The Master of Fine Arts in Creative Writing at OSU-Cascades is a 2-year program divided between intensive ten-day residencies held at the OSU-Cascades campus in Bend, Oregon, and term-length individual mentorships you complete at home. OSU-Cascades runs on a quarter system, with mentorships in the winter and summer quarters and residencies in the spring (early June) and fall quarters (early November).
This rigorous yet flexible course of study enables our students to pursue a graduate degree while weathering the responsibilities of everyday life.
The teacher student ratio is approximately 1:4. Professors are devoted to students’ work and create an individualized program of study for each student mentee.
Our graduate students come to us from top-ranked universities all over the country and from a wide variety of academic majors and post-collegiate careers. We accept students of all ages and backgrounds and welcome diversity.
We do not enroll to meet certain quota; accepted applicants must meet our very high standards and demonstrate the ambition, talent, self-reliance and collegiality to thrive in our low-residency MFA Program.
The basis for admission is your work, your background and goals as a writer, our sense that we are a best fit for your writing career, and your demonstration of the self-reliance and collegiality needed to thrive in a low-residency MFA Program.
MFA students are admitted in a single, self-selected genre but have the opportunity to write and study across genre—and even to challenge the notion of genre itself. We work across disciplines and styles to find the most true, most meaningful, most nourishing ways to make art and support one another’s art-making. There is an emphasis on hybrid- and cross- genre work (through common texts and assignments), mixed-genre seminars, and faculty and visiting artists who work and teach in multiple mediums.
There are two phases to your study in our Low-Residency MFA: Pre-residency Coursework and Residency, followed by a Mentorship.
We have six core faculty who actively teach in our program; these mentors are familiar with the program formats and standards and actively involved in curriculum design.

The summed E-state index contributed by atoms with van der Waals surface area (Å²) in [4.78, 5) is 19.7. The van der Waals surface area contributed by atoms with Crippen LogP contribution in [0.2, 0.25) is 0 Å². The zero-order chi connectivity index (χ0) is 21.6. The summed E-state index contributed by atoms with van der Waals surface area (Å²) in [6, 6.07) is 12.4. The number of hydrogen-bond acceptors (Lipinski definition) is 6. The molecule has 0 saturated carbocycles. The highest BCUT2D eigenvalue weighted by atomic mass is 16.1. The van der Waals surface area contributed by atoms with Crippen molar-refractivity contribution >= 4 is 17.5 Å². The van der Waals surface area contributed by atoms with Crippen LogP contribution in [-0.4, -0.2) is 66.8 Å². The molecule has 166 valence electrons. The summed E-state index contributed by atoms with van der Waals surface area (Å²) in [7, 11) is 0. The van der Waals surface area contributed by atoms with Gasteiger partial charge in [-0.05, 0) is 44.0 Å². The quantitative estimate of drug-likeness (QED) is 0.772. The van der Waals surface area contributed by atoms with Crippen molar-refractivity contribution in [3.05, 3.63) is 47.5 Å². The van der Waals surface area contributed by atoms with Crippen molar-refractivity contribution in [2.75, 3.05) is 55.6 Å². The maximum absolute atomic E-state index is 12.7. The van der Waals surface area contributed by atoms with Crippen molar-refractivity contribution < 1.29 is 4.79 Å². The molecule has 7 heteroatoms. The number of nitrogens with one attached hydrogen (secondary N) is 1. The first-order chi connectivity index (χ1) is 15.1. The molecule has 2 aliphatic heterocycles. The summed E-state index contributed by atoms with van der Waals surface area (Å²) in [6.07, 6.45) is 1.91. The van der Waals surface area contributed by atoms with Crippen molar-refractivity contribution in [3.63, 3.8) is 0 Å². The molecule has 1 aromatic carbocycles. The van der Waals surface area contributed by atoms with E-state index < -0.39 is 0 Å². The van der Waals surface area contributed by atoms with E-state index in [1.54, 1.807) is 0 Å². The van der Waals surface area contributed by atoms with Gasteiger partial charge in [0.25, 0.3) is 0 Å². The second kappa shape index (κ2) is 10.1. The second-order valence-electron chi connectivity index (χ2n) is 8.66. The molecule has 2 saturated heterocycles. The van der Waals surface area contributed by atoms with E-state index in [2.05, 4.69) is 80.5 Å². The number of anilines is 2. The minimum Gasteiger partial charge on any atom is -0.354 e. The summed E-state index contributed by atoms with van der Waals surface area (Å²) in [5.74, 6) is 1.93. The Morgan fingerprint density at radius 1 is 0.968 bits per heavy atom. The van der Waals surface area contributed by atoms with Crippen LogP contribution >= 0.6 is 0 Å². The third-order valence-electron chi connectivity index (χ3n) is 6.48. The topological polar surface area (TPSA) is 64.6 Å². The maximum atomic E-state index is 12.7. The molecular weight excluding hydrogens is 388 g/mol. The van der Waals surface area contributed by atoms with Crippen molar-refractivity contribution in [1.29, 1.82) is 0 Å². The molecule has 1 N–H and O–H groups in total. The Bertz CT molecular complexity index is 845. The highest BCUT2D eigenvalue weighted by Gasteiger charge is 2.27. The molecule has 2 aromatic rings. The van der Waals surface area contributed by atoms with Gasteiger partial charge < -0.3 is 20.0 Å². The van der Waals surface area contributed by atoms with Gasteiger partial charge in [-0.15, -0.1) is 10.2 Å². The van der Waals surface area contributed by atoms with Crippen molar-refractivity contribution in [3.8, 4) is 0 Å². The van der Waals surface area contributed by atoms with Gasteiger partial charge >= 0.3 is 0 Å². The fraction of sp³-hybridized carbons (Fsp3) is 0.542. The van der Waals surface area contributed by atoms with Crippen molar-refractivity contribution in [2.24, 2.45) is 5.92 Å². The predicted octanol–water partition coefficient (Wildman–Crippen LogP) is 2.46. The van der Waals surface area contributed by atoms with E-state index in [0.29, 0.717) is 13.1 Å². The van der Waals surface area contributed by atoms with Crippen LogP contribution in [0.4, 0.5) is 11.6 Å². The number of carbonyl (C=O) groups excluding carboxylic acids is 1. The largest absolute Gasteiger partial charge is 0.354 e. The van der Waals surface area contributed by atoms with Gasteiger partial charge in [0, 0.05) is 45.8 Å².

It’s important to the program that students work with faculty mentors who are passionate about their work and feel able to contribute toward individual goals and to grow individual talents. In advance of your first residency, the program director and the core faculty work together to read student work samples to determine mentorship pairs. Assignments are pedagogical and seek to match the particular strengths, experience and enthusiasms of faculty and students. Each mentorship pairing starts during the residency and continues into the subsequent mentorship term. It’s approximately a ten-week relationship. Students will work with up to four different mentors; it is expected that they will work with at least two.
Philosophy & Logistics
Mentorship of individual students happens in winter and summer quarters and involves regular exchanges of packets of work and responses to student work. Packets include original creative work by students, revisions of original creative work by students, and responses to reading assignments. Faculty responses may be written and/or oral and should include suggestions for revision, guided writing exercises, reading suggestions, publishing advice, etc., as well as evaluation of student progress.
You will begin your program with a residency term. Residency terms begin in September and April and consist of pre-residency coursework followed by the ten day residency (early November and June).
Residencies consist of three major components: scheduled academics, writing time, and creative exploration. During these biannual residency periods, students meet with their cohort of students, core faculty mentors, and distinguished visiting writers. Students should expect to sharpen writing skills, diversify portfolios, establish a community of colleagues and peers, deepen understanding of the writing life, and explore the craft of creative writing from a variety of perspectives. These writing retreats seed conversations between students and their faculty mentors and also, significantly, between students across all genres of study. Students complete approximately 8 hours of coursework per day with scheduled time for writing, events, and recreation. Students are required to participate fully in the entire 10-day residency to earn credit for the term and the MFA in Creative Writing degree.
A Typical Day At The Residency
Morning: Workshop/Project Planning or Elective
Lunch: Faculty panel on a professionalization topic
Afternoon: Seminar or Foundational Course
3:30-5 p.m.: Writing Time
5-6 p.m.: Free Time
6 p.m.: Dinner
7 p.m. Homework or Informal Community-Building Event